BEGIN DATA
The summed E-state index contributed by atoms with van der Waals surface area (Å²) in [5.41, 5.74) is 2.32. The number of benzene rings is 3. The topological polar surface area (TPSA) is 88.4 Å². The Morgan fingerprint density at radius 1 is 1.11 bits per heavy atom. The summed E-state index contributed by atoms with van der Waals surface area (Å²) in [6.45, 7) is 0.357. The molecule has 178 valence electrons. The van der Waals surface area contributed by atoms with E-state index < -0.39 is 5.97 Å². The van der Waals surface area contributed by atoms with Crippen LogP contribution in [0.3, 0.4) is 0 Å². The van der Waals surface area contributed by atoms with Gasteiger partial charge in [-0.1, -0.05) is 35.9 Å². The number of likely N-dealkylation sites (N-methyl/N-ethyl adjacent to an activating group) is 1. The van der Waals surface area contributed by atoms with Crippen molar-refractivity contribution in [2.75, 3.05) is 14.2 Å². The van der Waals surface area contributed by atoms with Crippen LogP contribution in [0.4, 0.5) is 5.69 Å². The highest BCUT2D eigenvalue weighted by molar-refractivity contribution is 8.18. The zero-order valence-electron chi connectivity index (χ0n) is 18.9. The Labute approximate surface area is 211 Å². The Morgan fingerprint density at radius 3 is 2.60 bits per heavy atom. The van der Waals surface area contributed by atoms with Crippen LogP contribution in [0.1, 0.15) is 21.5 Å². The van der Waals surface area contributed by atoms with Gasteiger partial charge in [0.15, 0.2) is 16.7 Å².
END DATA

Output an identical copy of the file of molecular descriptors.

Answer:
The summed E-state index contributed by atoms with van der Waals surface area (Å²) in [5.41, 5.74) is 2.32. The number of benzene rings is 3. The topological polar surface area (TPSA) is 88.4 Å². The Morgan fingerprint density at radius 1 is 1.11 bits per heavy atom. The summed E-state index contributed by atoms with van der Waals surface area (Å²) in [6.45, 7) is 0.357. The molecule has 178 valence electrons. The van der Waals surface area contributed by atoms with E-state index < -0.39 is 5.97 Å². The van der Waals surface area contributed by atoms with Crippen LogP contribution in [0.3, 0.4) is 0 Å². The van der Waals surface area contributed by atoms with Gasteiger partial charge in [-0.1, -0.05) is 35.9 Å². The number of likely N-dealkylation sites (N-methyl/N-ethyl adjacent to an activating group) is 1. The van der Waals surface area contributed by atoms with Crippen molar-refractivity contribution in [2.75, 3.05) is 14.2 Å². The van der Waals surface area contributed by atoms with Crippen LogP contribution in [0.4, 0.5) is 5.69 Å². The highest BCUT2D eigenvalue weighted by molar-refractivity contribution is 8.18. The zero-order valence-electron chi connectivity index (χ0n) is 18.9. The Labute approximate surface area is 211 Å². The Morgan fingerprint density at radius 3 is 2.60 bits per heavy atom. The van der Waals surface area contributed by atoms with Crippen LogP contribution in [0.1, 0.15) is 21.5 Å². The van der Waals surface area contributed by atoms with Gasteiger partial charge in [0.15, 0.2) is 16.7 Å².